Paul Does Not Want to be Your Idol
The Rev. Sara Cosca-Warfield
Scripture: 1 Corinthians 8:1-13
What I really like about Paul is—
Has anyone ever heard a sermon start like that? Does anyone really like anything about Paul? I know those of us who have grown up in more conservative churches have been beaten over the head with Paul. Women told to be silent in church. Men told to get married if they couldn’t control their sexual desire. Narrow and oddly conceived rules about who can achieve salvation and how.
Paul is not beloved among recovering evangelicals and/or those Christians who tend to read the Bible through the lens of the life and teachings of Jesus, along with his death and resurrection.
But I don’t think the problem has been with Paul. I think Paul was just doing his best to help communities make sense of their new faith in Christ. Paul didn’t know that his letters would end up enshrined as the inspired word of God. He didn’t know that people 2,000 years later would be using those words to justify decisions that could not even have occurred to him in his time. He was simply taking the pressing issues of the communities he was working with and trying to contextualize them within the teachings of Jesus.
Do we always have to agree with his suggestions? No, actually. I don’t think that was his point, particularly in the epistle we heard today.
We can make idols of rules: rules that are wrong and rules that are right. But what matters, Paul says, is love. Which is very in line with Jesus’ teachings. “Knowledge,” Paul says, “puffs up. But love builds up. Anyone who claims to know something does not yet have the necessary knowledge, but anyone who loves God is known by God.”
Then Paul shows us what he’s talking about. In the epistle we heard today today, he’s clearly responding to a question about whether people can eat food that has been sacrificed to idols. It seems like a strange concern to our modern ears, but it was actually an important question at the time. Because at that time being part of the larger community in Corinth meant being willing to go to banquets and feasts where you couldn’t avoid eating food that has been sacrificed to idols. That’s just what they did. There were temples all over the city where food was being dedicated to other local gods.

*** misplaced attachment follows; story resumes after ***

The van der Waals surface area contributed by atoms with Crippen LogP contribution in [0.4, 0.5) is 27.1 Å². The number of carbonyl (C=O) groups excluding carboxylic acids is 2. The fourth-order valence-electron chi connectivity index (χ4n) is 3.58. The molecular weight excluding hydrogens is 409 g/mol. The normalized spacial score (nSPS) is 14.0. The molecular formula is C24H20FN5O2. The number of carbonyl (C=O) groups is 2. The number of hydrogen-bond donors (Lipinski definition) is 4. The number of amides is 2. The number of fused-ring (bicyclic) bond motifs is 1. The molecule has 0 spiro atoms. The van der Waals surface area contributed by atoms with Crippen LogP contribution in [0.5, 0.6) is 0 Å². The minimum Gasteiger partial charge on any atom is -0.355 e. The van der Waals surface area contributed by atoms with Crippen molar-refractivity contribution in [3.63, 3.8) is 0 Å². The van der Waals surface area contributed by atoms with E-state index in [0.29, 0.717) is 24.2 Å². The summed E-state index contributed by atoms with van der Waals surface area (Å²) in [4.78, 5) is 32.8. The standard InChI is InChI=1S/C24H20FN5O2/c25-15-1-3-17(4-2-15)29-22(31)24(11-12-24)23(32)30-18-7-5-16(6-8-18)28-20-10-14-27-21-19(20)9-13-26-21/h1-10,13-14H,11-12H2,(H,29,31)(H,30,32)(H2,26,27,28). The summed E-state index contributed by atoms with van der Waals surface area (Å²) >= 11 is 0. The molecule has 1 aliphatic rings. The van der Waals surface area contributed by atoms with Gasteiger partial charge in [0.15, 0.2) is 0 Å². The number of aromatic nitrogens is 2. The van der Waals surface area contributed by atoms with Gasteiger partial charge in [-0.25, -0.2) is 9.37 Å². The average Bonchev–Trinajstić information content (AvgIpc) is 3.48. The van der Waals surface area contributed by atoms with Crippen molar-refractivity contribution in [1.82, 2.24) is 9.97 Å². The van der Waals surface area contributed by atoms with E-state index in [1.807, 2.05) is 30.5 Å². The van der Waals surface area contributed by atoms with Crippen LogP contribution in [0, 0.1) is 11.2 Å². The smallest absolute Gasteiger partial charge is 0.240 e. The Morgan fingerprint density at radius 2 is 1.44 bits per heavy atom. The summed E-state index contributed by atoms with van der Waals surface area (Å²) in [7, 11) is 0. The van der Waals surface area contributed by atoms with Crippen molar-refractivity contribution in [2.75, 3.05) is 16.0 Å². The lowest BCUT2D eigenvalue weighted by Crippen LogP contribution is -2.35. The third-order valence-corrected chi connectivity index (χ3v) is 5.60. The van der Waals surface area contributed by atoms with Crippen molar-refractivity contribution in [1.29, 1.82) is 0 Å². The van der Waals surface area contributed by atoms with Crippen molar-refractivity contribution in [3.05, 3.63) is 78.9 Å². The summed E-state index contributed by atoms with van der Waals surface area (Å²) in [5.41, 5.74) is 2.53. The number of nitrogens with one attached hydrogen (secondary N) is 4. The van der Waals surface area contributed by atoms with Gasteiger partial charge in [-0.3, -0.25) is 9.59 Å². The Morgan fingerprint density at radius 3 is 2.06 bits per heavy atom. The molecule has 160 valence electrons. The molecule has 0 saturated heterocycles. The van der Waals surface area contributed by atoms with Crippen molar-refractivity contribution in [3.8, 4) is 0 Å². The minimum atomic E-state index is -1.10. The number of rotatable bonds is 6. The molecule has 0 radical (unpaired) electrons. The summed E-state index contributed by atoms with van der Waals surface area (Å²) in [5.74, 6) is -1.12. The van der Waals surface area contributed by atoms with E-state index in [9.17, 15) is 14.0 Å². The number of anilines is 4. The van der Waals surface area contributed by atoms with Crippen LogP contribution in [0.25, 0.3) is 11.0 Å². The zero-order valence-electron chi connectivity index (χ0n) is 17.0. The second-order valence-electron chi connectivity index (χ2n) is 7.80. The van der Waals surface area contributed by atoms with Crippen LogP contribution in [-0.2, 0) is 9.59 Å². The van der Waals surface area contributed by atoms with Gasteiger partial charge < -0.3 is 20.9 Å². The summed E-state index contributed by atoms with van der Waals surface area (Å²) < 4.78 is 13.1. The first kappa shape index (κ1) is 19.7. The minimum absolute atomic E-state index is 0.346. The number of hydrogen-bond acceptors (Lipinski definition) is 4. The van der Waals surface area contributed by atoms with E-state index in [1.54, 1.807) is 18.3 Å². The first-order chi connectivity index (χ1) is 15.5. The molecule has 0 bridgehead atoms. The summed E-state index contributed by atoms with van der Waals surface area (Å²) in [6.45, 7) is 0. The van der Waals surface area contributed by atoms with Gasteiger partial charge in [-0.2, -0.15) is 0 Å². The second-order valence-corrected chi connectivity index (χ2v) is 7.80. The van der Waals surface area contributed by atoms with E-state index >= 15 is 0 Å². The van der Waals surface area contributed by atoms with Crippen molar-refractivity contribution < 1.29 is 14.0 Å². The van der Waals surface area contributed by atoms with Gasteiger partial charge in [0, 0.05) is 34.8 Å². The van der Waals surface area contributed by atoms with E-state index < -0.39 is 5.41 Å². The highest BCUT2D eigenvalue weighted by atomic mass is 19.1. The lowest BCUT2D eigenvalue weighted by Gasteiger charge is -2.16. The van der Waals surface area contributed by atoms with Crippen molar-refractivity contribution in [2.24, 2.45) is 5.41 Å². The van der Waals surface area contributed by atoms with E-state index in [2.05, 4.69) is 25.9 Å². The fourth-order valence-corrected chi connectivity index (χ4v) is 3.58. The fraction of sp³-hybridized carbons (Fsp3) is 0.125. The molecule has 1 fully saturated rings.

But to not eat it would be to remove yourself from a huge part of the social life there, which was not a requirement to follow Christ. In fact, Paul was all about these new Christians being part of the larger community.
The people who wanted to be part of society in Corinth argued that eating this food was fine because “no idol in the world really exists,” and that there is “no God but one.” So to them, it’s just food. There’s nothing special about it.
Paul actually agrees with them. The food is just food, and it’s fine to eat it, he says. But he also sees another perspective. There are people who are more newly converted who have not yet let go of the idea that the food is intrinsically connected to the idols. Like someone who is newly sober, it may not be a good idea to come anywhere near the door of a bar. It might be best for them to avoid that food until they feel more secure in their understanding of their new faith.